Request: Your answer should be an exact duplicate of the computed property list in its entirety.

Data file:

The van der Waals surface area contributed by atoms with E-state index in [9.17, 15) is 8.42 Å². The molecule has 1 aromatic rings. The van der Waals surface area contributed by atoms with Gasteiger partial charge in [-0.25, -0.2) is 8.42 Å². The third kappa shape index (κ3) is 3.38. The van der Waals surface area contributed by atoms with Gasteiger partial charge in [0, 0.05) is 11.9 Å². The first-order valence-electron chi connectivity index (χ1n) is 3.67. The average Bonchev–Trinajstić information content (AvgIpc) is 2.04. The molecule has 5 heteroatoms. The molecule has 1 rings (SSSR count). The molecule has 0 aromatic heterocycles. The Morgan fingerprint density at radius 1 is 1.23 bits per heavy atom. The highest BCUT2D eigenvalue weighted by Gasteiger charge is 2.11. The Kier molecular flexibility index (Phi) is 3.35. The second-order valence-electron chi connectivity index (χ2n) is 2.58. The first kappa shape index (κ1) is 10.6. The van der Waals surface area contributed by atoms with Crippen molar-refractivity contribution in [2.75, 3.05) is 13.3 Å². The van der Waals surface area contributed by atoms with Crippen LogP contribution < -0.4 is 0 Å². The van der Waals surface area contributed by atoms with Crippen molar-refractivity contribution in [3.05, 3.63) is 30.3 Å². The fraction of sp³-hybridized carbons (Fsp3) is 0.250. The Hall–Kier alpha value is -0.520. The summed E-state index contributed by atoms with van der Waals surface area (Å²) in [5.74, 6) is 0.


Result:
The van der Waals surface area contributed by atoms with E-state index in [9.17, 15) is 8.42 Å². The molecule has 1 aromatic rings. The van der Waals surface area contributed by atoms with Gasteiger partial charge in [-0.25, -0.2) is 8.42 Å². The third kappa shape index (κ3) is 3.38. The van der Waals surface area contributed by atoms with Gasteiger partial charge in [0, 0.05) is 11.9 Å². The first-order valence-electron chi connectivity index (χ1n) is 3.67. The average Bonchev–Trinajstić information content (AvgIpc) is 2.04. The molecule has 5 heteroatoms. The molecule has 1 rings (SSSR count). The molecule has 0 aromatic heterocycles. The Morgan fingerprint density at radius 1 is 1.23 bits per heavy atom. The highest BCUT2D eigenvalue weighted by Gasteiger charge is 2.11. The Kier molecular flexibility index (Phi) is 3.35. The second-order valence-electron chi connectivity index (χ2n) is 2.58. The first kappa shape index (κ1) is 10.6. The van der Waals surface area contributed by atoms with Crippen molar-refractivity contribution in [2.75, 3.05) is 13.3 Å². The van der Waals surface area contributed by atoms with Crippen LogP contribution < -0.4 is 0 Å². The van der Waals surface area contributed by atoms with Crippen molar-refractivity contribution in [3.05, 3.63) is 30.3 Å². The fraction of sp³-hybridized carbons (Fsp3) is 0.250. The Hall–Kier alpha value is -0.520. The summed E-state index contributed by atoms with van der Waals surface area (Å²) in [5.74, 6) is 0.